While R&G directly reverses the action of Hamlet (essentially making every Hamlet exit an R&G entrance, and vice versa), Clybourne Park abandons the Raisin in the Sun timeline at the end of act one and jumps ahead 50 years for its second half. Interesting as act one is as an intellectual exercise and companion piece to Hansberry’s tale, it wasn’t until this second act that Clybourne Park really took off for me. First of all, the second half is simply a lot funnier (and beautifully free of Kimwun Perehinec’s grating attempt at playing a deaf woman); the actors aren’t tied into period and that priceless relatability starts to flood in and raise the laugh rate from occasional to almost unrelenting. The central issue in the 1959-set portion of the play is the same one that Hansberry explored back when it actually was 1959. Norris gives the story a bit more dimension by adding Russ and Bev’s own feelings of alienation from the community, but it essentially boils down to a debate over whether a black family should be allowed to move in to a predominantly white community. Beyond some good performances- particularly from Michael Healey as downtrodden patriarch Russ- there’s not all that much of note in that debate. People who think that anyone, regardless of race, should be able to move in (a point of view voiced most refreshingly simply by Bev)- correct. People who think that black people shouldn’t be able to move in (mostly just Karl)- incorrect. There are some amusing encounters wherein Bev can’t correctly locate boundaries and a charming exchange about the origin of the word “neopolitan”, but mostly act one is a period piece about an argument that was stupid even at the time and a commentary that basically boils down to “that guy Karl from Raisin in the Sun, he was quite the ass, wasn’t he?” .
The purpose of act one seems to be mostly to inform act two, an hour of topical dramedy so riotously compelling that it blew my high expectations out of the water. Bruce Norris has nerves of steel and anyone who thinks otherwise has to either be living in the distant-enough past that no one has ever encountered someone of another race or the distant-enough future that we’re somehow all through with this bullshit. For a white guy writing in 2010, though, Norris dove headfirst into a pile of potential trouble with Clybourne Park and the fact that he emerged unscathed and adorned with prizes is a testament to how brilliantly written the play is. Act two of Clybourne Park is the most awkwardly honest portrayal of modern race relations that I’ve ever seen. The act starts with a lot of polite avoidance from everyone, peppered with great uncouth comedy from Maria Ricossa’s Kathy, as the actors from act one repurpose themselves as participants in a settlement meeting about the changes being made to the house that was earlier sold to the Youngers, has seen 50 years pass, and is now in the new possession of a white couple named Lindsey and Steve .
The always-likable Jeff Lillico oversees the proceedings as Tom (one of his three roles in the production- the others being first more amusing then more poignant) and Healey reappears chameleon-style as a rowdy construction worker prone to interruption. Perehinec erases the harsh memory of her performance in act one with a fantastically skittish take on white guilt sufferer Lindsey but it’s her husband Steve who is the most interesting figure here. Played intriguingly by Mark McGrinder just twenty minutes after shedding Karl’s slimy skin, Steve is the alienating truth teller among the white characters, unwilling to bow to the racial pressuring of Audrey Dwyer’s fierce Lena but generally insensitive in his declarations of such. Dwyer’s character quickly got on my nerves, but rarely because she doesn’t have a point, and her husband, played by Sterling Jarvis, is a welcome voice of reason, most of the time.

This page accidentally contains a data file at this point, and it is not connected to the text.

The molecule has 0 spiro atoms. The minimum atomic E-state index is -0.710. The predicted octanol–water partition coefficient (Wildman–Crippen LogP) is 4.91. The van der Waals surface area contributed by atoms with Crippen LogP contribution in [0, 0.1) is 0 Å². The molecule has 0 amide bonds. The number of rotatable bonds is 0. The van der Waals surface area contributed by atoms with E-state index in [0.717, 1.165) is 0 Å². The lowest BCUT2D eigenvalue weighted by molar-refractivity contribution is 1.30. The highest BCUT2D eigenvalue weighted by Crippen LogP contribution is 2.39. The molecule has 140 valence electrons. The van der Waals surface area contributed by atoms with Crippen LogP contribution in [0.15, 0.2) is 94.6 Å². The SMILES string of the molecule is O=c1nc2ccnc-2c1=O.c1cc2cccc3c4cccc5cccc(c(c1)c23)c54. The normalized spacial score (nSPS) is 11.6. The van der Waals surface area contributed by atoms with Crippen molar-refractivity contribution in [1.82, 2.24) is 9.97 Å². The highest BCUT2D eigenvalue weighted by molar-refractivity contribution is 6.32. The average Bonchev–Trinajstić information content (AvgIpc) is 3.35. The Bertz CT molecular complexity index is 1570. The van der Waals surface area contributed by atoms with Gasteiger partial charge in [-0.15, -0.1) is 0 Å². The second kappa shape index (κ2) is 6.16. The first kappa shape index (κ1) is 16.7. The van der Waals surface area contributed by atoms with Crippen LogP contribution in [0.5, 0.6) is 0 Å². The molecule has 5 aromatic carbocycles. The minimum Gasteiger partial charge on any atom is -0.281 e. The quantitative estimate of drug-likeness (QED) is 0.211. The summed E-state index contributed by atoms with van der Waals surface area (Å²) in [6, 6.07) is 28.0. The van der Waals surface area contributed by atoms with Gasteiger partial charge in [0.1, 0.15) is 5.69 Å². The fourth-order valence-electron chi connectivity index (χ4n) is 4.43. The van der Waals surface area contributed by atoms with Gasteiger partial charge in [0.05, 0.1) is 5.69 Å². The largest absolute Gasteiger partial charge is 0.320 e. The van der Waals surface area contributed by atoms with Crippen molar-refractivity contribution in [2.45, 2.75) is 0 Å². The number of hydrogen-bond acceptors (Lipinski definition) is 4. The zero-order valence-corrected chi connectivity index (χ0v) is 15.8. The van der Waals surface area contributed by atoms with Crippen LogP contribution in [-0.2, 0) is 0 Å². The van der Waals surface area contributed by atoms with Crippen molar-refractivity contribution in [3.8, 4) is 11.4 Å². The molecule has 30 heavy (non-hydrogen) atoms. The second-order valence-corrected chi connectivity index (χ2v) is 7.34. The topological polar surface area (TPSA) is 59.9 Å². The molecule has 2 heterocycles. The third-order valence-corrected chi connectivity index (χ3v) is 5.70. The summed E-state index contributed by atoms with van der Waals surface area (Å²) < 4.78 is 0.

It’s a rare play that doesn’t have an overwhelming point of view- each character comes at the issue from a different angle and every one of them is in some way right and some way wrong (at least in act two; Karl is pretty much just wholly wrong). Norris’ writing is razor-sharp and his characters so richly drawn that they are so much more than either stereotypes or subversions thereof but are easily able to draw on said stereotypes in their views of each other and the formation of some really perfect, un-repeatable jokes. One particularly fantastic sequence deconstructs whether an offensive joke is actually funny by batting around its subject matter- is it about black people? about gay sex? about rape?- until everyone has taken a swing and the joke-teller (Steve, of course) wants to crawl in a hole and die. The whole thing is uncomfortably hilarious as it illuminates the defensive, possessive, territorial terribleness that runs through all of us. The way we use each other and guilt each other and act as self-serving, narrow-minded, excuse-making nincompoops- it goes beyond our modern treatment of race, even if that is the lens through which it’s most potently observed. Bruce Norris uses that lens, contrasted with a historical counterpart, to show both our progress and our dissolution and the complicated mess we’re left with.
Together, Rosencrantz & Guildenstern Are Dead and Clybourne Park make for a terribly funny, thoughtfully dense, and theatrically literate pairing. Both sport standout casts and brilliant scripts with concise direction by Joseph Ziegler and Joel Greenberg respectively. And both take the texts they were inspired by and elevate them beyond their own infamy.